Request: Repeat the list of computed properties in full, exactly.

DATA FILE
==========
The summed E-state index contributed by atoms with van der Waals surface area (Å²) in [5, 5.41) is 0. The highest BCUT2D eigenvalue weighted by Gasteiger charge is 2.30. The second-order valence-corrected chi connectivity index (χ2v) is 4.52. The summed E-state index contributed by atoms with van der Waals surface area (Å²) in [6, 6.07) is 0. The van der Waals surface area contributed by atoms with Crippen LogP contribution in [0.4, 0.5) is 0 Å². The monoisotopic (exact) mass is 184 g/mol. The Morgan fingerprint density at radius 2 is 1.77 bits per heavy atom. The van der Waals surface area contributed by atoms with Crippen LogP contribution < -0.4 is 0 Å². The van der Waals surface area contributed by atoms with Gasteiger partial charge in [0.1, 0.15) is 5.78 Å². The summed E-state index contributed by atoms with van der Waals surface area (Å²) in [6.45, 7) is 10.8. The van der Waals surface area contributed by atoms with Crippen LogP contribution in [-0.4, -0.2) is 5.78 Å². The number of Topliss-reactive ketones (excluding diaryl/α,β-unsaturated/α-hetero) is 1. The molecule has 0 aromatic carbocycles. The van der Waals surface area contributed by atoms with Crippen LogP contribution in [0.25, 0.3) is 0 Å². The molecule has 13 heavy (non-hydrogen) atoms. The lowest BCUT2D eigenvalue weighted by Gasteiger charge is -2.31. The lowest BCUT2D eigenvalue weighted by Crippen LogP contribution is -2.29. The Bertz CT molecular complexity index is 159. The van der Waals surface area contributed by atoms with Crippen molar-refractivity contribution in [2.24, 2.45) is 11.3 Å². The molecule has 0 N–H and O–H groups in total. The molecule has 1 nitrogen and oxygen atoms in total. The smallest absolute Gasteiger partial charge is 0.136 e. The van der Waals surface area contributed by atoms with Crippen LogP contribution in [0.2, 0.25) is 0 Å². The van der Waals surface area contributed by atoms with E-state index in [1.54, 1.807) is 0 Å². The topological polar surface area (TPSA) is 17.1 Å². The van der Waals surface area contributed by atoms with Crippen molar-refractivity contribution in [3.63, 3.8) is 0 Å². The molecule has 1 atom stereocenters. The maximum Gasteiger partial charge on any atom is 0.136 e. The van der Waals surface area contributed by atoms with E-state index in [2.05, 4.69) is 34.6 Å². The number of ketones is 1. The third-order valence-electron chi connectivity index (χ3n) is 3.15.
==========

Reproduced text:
The summed E-state index contributed by atoms with van der Waals surface area (Å²) in [5, 5.41) is 0. The highest BCUT2D eigenvalue weighted by Gasteiger charge is 2.30. The second-order valence-corrected chi connectivity index (χ2v) is 4.52. The summed E-state index contributed by atoms with van der Waals surface area (Å²) in [6, 6.07) is 0. The van der Waals surface area contributed by atoms with Crippen LogP contribution in [0.4, 0.5) is 0 Å². The monoisotopic (exact) mass is 184 g/mol. The Morgan fingerprint density at radius 2 is 1.77 bits per heavy atom. The van der Waals surface area contributed by atoms with Crippen LogP contribution < -0.4 is 0 Å². The van der Waals surface area contributed by atoms with Gasteiger partial charge in [0.1, 0.15) is 5.78 Å². The summed E-state index contributed by atoms with van der Waals surface area (Å²) in [6.45, 7) is 10.8. The van der Waals surface area contributed by atoms with Crippen LogP contribution in [-0.4, -0.2) is 5.78 Å². The number of Topliss-reactive ketones (excluding diaryl/α,β-unsaturated/α-hetero) is 1. The molecule has 0 aromatic carbocycles. The van der Waals surface area contributed by atoms with Crippen LogP contribution in [0.25, 0.3) is 0 Å². The molecule has 13 heavy (non-hydrogen) atoms. The lowest BCUT2D eigenvalue weighted by Gasteiger charge is -2.31. The lowest BCUT2D eigenvalue weighted by Crippen LogP contribution is -2.29. The Bertz CT molecular complexity index is 159. The van der Waals surface area contributed by atoms with Crippen molar-refractivity contribution in [2.24, 2.45) is 11.3 Å². The molecule has 0 N–H and O–H groups in total. The molecule has 1 nitrogen and oxygen atoms in total. The smallest absolute Gasteiger partial charge is 0.136 e. The van der Waals surface area contributed by atoms with Crippen LogP contribution in [0.2, 0.25) is 0 Å². The van der Waals surface area contributed by atoms with E-state index in [1.54, 1.807) is 0 Å². The topological polar surface area (TPSA) is 17.1 Å². The van der Waals surface area contributed by atoms with Crippen molar-refractivity contribution in [3.63, 3.8) is 0 Å². The molecule has 1 atom stereocenters. The maximum Gasteiger partial charge on any atom is 0.136 e. The van der Waals surface area contributed by atoms with E-state index in [2.05, 4.69) is 34.6 Å². The number of ketones is 1. The third-order valence-electron chi connectivity index (χ3n) is 3.15.